Brian DePalma was once my favorite director. There was something so watchable about every movie he made that I was happy to see them, regardless of quality, and that means something because he made some films that are just weird. “Scarface” has a legion of cult followers but it is somewhat over the top and not my cup of tea, “Raising Cain” goes to the well a couple of times too often, and “Wise Guys” is not memorable at all, and I know I saw it. There are also the real classics “Blow Out”, “Carrie” and “The Untouchables” any of which I would sit down now and watch. I’m about to say something that may be a little blasphemous to many fans, I think “Body Double” is the most well made of his films when it comes to direction. It has story flaws and some acting weaknesses and the plot is stretched a bit here and there, but it has the most genius long takes and lighting choices and music in just about any of his films. It is a visual and directing masterpiece.
This movies camera angles and set decoration and location shots are just about visually perfect. We are going to get a tour of L.A. and the film business in 1984. It is often an ugly collection of people but the world they inhabit is made to look glorious and interesting, even when we are supposed to know that we are looking at a process shot. This movie plays with our minds by tricking us to see things from a cinematic perspective instead of a real world perspective. It is made by someone who knows how to make even the most simple things look interesting on the screen.
The movie starts with one of the same sequences we have seen twice before in movies from ’84 and once from this year. A guy comes home and discovers his girlfriend in bed with another man. That’s the start of “The Lonely Guy“, “Repo Man” and from 2014 “This is Where I Leave You“. It puts us in immediate sympathy with the protagonist and it puts him in the situation of being outside of his normal surroundings immediately. Leaving your comfort zone is usually when the interesting things start to happen in a movie. Jake Scully is an actor working on a cheapo horror film who discovers he has paralyzing claustrophobia. Arriving home from the set early because of the problem, he sees his longtime girl friend glowing in the process of making love, an expression he can’t remember seeing on her face when they were together. Fresh out of a place to stay, he hooks up with another actor he runs into at a couple of auditions. Sam Bouchard is a godsend because he sets Jake up in a sweet house-sitting job while he has to go out of town for a part. Jake is played by journeyman Craig Wasson, a doppelganger for Bill Maher. At one point during some auditions he mentions he had a nice part on a “Hart to Hart” episode. That’s pretty much the career Wasson has had. Guesting on some successful shows, small parts in movies and even a short lived series that he starred in. There is a reason he is not a bigger success, he has a somewhat blank face and a milquetoast persona. Not really a leading man type character but perfect for the part in this psycho sexual murder story. This is his biggest role and he excels in the film.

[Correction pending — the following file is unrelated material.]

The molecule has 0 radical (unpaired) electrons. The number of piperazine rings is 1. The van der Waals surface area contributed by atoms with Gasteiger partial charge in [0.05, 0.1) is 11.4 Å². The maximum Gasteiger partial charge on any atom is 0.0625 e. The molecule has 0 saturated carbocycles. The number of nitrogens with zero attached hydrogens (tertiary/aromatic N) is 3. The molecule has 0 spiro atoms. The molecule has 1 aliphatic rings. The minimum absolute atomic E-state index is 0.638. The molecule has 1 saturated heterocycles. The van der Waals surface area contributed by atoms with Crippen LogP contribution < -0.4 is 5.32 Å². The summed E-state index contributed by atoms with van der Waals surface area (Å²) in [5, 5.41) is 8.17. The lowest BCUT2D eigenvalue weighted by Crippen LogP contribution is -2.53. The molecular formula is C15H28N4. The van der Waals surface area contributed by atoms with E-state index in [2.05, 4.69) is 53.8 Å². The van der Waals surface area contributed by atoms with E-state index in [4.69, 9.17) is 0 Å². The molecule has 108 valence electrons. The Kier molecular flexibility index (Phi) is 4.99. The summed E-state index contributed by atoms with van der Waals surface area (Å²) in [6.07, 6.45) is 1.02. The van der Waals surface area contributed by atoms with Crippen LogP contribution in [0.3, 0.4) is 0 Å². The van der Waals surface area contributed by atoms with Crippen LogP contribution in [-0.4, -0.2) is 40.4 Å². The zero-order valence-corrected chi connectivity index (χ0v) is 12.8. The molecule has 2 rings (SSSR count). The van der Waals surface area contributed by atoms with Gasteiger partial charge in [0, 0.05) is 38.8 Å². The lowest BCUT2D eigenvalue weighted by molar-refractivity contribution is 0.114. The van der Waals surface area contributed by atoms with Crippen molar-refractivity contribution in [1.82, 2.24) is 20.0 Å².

His new found friend Sam is played by Hollywood veteran Gregg Henry. He has made a career playing crooks, cops, low lifers and just about everything else. This year he was Star Lord’s grampa in “Guardians of the Galaxy“. Sam is house sitting in one of the spectacular homes found in Southern California. It basically looks like a flying saucer that has landed on some pylons on the Hollywood hillside. With the fantastic 360 degree vista, there are any number of things to cast your eye on, but Sam makes sure that Jake knows about the nightly floor show in the house across the canyon. It seems that every night at midnight, the lady of the house performs her own exotic dance with a happy ending. It is awfully hard to be Jake and not look at the sexually provocative performance that is right in front of him. Clearly Jake is being compensated for the rather rude end to his previous sex life. As we learned from Jimmy Stewart and Alfred Hitchcock, voyeurism is not really an innocent hobby and sometimes the viewer gets more than they bargain for. Jake is not physically restricted like Stewart was in “rear Window” but he is emotionally handicapped and the very act of having watched his neighbor perform, makes it difficult for him to reach out to her when he most needs to later in the story.
DePalma starts the movie with a movie inside his film. We see the characters in a story and then we pull back to see that they are actors in a film. This story does the same kind of thing repeatedly. The lead is at first an observer, and then an active character, and then a passive witness and then the protagonist again. There are three other characters in the story that we discover more about when the writer/director pulls back our point of view and shows us that we have not seen everything there is to see. As a way of reminding us that we can’t always trust what we see, DePalma uses obvious process shots to remind us we are in a movie. Much like Tarantino did when he had Travolta draw a square in “Pulp Fiction” and dotted lines appear to emphasize that it is a film, DePalma puts Jake in his car with a rear screen matte. There is a 360 love scene that goes from photo real to process and then back again. Even the opening credits run across a false screen to let us know that we will be fooled from time to time.